And the red flag was raised even higher when current president Barack Obama signed an executive order recently establishing an “intergovernmental task force” for the support of “unconventional” gas exploration and extraction including “fracking” The fact that a Democratic President would invite Republicans onto such a task-force was of itself enough to raise concerns that Obama was looking to muddy the waters and take a “neutral” stance on the issue thereby allowing existing laws stand which would by and large benefit the oil companies. This unease regarding where Obama stands on the issue is compounded when the fact that he accepted a campaign donation of €1 million from the oil and gas industry in 2008 is factored in.
It is now clear that the energy industry has shifted its strategy away from arguing that “fracking is safe” into spending huge amounts of money “buying” local “acceptance” and swaying those with decision making powers on these issues. The battle in New York State over legislation to authorise the process showed that the energy industry spent 4 times the amount that organisations proposing a moratorium until additional study could be undertaken had spent. To give some idea of the money involved here, in 2009 a proposal to limit greenhouse gases---that the overwhelming majority of scientists claim is the leading cause of global warming---saw the energy industry spend $175 million to “kill the bill”. It is extremely troublesome for those who believe in democracy to note that they succeeded.
Another example for which figures are available concerns the lobbying for the Keystone XL pipeline. (a system to transport crude oil and diluted bitumen from Alberta, Canada to multiple destinations in the US.) In the first three quarters of 2011, oil and gas companies spent a total of $59.8 million pressing for the pipeline's approval.
What must give rise now to real concerns that the “fracking” fight has already been lost in the US is the Supreme Court decision (Citizens United case) which essentially removes almost all limitations of expenditures by outside groups on political elections. An unsurprising outcome is that from 2008 to 2010, 30 “Fortune 500” companies spent more on lobbying than they paid in federal income taxes.
Given all this, it may be a reality of life that the case against “fracking” may not in itself be sufficient to prevent it from occurring here. And there can be no doubt that splashing money around will now be the tactic of choice for the oil and gas companies. We have already seen one company throw money at a local community group who, it is reported, accepted it. The fact is that there are many naive people who still believe that there is such a thing as a free lunch.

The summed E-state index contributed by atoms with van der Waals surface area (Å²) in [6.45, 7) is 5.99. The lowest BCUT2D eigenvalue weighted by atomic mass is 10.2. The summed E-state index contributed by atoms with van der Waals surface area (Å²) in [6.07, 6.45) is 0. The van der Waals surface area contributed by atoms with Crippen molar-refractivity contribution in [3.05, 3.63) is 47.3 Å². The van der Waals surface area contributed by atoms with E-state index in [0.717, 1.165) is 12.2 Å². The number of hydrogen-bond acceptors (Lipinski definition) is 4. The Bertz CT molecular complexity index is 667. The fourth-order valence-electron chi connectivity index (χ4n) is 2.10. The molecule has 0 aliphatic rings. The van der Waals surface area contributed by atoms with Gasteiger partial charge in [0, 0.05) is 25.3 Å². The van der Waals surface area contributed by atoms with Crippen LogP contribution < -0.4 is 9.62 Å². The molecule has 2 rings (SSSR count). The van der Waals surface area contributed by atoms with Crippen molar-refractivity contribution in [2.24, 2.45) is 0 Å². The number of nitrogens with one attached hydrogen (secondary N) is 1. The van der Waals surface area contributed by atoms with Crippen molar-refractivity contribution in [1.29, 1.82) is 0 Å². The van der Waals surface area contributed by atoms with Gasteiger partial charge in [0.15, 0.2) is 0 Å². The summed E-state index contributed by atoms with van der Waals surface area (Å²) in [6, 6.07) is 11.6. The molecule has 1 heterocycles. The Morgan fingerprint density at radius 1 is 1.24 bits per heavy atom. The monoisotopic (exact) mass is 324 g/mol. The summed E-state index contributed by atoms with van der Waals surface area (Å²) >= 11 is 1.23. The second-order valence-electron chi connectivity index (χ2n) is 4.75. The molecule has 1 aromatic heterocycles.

But apart from this the most dangerous aspect is the prospect of money being dangled in front of politicians and political partys hungry for power. Armed with a highly paid for soundbite argument that “fracking is safe”, produced by the energy companies, will they have the moral courage to do what is in the countries best interest instead of their own and/or their political party. It appears that the Minister, Pat Rabbitte, has placed primacy on what he refers to as “fuel security” which has the same ring to it as Obama’s decision to set up a “task force”. Are the waters being muddied here too?
While it remains important to get across the great dangers associated with “fracking”, attention must be paid to the fact that money is a powerful, and probably the key, player and the only counter to that may lie in ensuring that the way decisions are arrived at are explained in great detail and in the public eye. Also, some way must be found of ensuring that those taking decisions remain accountable for them into the future.
In the meantime, citizens should ask for details of all lobbying activity and demand that, given the very serious nature of this particular issue, the Minister should not meet with corporate lobbyists who represent the interest of the oil and gas companies but rather give instructions that all desired contact be made in writing. All such correspondence should then be immediately posted on the Department’s website so that it can be accessed and scrutinised.
Prior to the last election both Fine Gael and Labour promised that if elected they would change how government does business to ensure openness and transparency. Here’s a glorious opportunity for them to start doing just that.